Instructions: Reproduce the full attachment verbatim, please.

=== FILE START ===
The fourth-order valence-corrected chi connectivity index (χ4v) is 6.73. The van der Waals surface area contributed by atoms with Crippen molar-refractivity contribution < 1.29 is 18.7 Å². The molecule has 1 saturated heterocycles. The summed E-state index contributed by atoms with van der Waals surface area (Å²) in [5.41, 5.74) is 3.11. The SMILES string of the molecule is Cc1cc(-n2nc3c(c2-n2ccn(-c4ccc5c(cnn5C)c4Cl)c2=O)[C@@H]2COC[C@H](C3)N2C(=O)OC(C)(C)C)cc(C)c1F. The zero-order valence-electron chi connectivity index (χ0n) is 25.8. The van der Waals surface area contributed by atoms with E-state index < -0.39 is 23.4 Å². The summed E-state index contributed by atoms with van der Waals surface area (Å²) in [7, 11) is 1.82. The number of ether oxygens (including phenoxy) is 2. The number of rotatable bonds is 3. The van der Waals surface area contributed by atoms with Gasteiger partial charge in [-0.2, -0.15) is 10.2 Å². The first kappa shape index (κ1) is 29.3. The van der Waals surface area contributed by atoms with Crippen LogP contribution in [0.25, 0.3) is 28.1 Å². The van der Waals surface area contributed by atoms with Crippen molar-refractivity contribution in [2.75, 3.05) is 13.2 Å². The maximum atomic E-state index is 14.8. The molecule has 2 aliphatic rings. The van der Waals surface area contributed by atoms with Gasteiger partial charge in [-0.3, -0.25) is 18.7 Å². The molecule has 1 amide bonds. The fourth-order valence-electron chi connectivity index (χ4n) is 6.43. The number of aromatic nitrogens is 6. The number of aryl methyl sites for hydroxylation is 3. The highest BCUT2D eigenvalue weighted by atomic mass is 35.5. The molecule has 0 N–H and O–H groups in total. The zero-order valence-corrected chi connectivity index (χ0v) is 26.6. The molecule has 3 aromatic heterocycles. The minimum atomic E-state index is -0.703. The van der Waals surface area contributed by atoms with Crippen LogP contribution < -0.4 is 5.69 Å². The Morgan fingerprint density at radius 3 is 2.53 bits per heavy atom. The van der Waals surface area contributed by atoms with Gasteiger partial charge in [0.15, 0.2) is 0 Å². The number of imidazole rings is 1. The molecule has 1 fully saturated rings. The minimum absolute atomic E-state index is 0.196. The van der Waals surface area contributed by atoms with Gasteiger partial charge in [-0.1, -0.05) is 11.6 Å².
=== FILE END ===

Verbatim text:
The fourth-order valence-corrected chi connectivity index (χ4v) is 6.73. The van der Waals surface area contributed by atoms with Crippen molar-refractivity contribution < 1.29 is 18.7 Å². The molecule has 1 saturated heterocycles. The summed E-state index contributed by atoms with van der Waals surface area (Å²) in [5.41, 5.74) is 3.11. The SMILES string of the molecule is Cc1cc(-n2nc3c(c2-n2ccn(-c4ccc5c(cnn5C)c4Cl)c2=O)[C@@H]2COC[C@H](C3)N2C(=O)OC(C)(C)C)cc(C)c1F. The zero-order valence-electron chi connectivity index (χ0n) is 25.8. The van der Waals surface area contributed by atoms with E-state index < -0.39 is 23.4 Å². The summed E-state index contributed by atoms with van der Waals surface area (Å²) in [7, 11) is 1.82. The number of ether oxygens (including phenoxy) is 2. The number of rotatable bonds is 3. The van der Waals surface area contributed by atoms with Gasteiger partial charge in [-0.2, -0.15) is 10.2 Å². The first kappa shape index (κ1) is 29.3. The van der Waals surface area contributed by atoms with Crippen LogP contribution in [0.25, 0.3) is 28.1 Å². The van der Waals surface area contributed by atoms with Crippen molar-refractivity contribution in [2.75, 3.05) is 13.2 Å². The maximum atomic E-state index is 14.8. The molecule has 2 aliphatic rings. The van der Waals surface area contributed by atoms with Gasteiger partial charge in [-0.3, -0.25) is 18.7 Å². The molecule has 1 amide bonds. The fourth-order valence-electron chi connectivity index (χ4n) is 6.43. The number of aromatic nitrogens is 6. The number of aryl methyl sites for hydroxylation is 3. The highest BCUT2D eigenvalue weighted by atomic mass is 35.5. The molecule has 0 N–H and O–H groups in total. The zero-order valence-corrected chi connectivity index (χ0v) is 26.6. The molecule has 3 aromatic heterocycles. The minimum atomic E-state index is -0.703. The van der Waals surface area contributed by atoms with Crippen LogP contribution < -0.4 is 5.69 Å². The Morgan fingerprint density at radius 3 is 2.53 bits per heavy atom. The van der Waals surface area contributed by atoms with Gasteiger partial charge in [0.15, 0.2) is 0 Å². The number of imidazole rings is 1. The molecule has 1 fully saturated rings. The minimum absolute atomic E-state index is 0.196. The van der Waals surface area contributed by atoms with Gasteiger partial charge in [-0.1, -0.05) is 11.6 Å².